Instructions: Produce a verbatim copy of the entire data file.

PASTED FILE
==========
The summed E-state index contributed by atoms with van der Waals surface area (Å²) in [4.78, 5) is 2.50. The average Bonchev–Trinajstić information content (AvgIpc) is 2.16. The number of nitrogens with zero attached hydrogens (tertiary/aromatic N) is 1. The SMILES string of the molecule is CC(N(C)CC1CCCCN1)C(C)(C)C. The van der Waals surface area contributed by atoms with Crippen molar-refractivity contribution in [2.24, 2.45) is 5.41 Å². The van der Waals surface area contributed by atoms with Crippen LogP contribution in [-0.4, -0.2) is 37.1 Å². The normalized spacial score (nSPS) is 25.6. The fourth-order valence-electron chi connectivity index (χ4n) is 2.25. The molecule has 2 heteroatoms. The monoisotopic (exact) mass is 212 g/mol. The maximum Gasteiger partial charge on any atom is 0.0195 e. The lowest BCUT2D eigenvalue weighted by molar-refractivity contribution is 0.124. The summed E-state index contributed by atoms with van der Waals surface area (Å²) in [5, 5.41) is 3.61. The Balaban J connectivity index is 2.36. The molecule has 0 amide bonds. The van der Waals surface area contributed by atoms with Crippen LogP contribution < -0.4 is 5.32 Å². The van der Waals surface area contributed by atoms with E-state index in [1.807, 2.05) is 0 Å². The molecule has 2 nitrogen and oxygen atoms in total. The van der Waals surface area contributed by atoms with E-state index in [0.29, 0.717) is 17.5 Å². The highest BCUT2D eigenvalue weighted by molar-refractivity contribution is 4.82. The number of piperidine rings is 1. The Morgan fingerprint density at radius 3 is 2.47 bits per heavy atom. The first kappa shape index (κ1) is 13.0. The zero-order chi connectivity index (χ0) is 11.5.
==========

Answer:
The summed E-state index contributed by atoms with van der Waals surface area (Å²) in [4.78, 5) is 2.50. The average Bonchev–Trinajstić information content (AvgIpc) is 2.16. The number of nitrogens with zero attached hydrogens (tertiary/aromatic N) is 1. The SMILES string of the molecule is CC(N(C)CC1CCCCN1)C(C)(C)C. The van der Waals surface area contributed by atoms with Crippen molar-refractivity contribution in [2.24, 2.45) is 5.41 Å². The van der Waals surface area contributed by atoms with Crippen LogP contribution in [-0.4, -0.2) is 37.1 Å². The normalized spacial score (nSPS) is 25.6. The fourth-order valence-electron chi connectivity index (χ4n) is 2.25. The molecule has 2 heteroatoms. The monoisotopic (exact) mass is 212 g/mol. The maximum Gasteiger partial charge on any atom is 0.0195 e. The lowest BCUT2D eigenvalue weighted by molar-refractivity contribution is 0.124. The summed E-state index contributed by atoms with van der Waals surface area (Å²) in [5, 5.41) is 3.61. The Balaban J connectivity index is 2.36. The molecule has 0 amide bonds. The van der Waals surface area contributed by atoms with Crippen LogP contribution < -0.4 is 5.32 Å². The van der Waals surface area contributed by atoms with E-state index in [1.807, 2.05) is 0 Å². The molecule has 2 nitrogen and oxygen atoms in total. The van der Waals surface area contributed by atoms with E-state index in [0.29, 0.717) is 17.5 Å². The highest BCUT2D eigenvalue weighted by molar-refractivity contribution is 4.82. The number of piperidine rings is 1. The Morgan fingerprint density at radius 3 is 2.47 bits per heavy atom. The first kappa shape index (κ1) is 13.0. The zero-order chi connectivity index (χ0) is 11.5.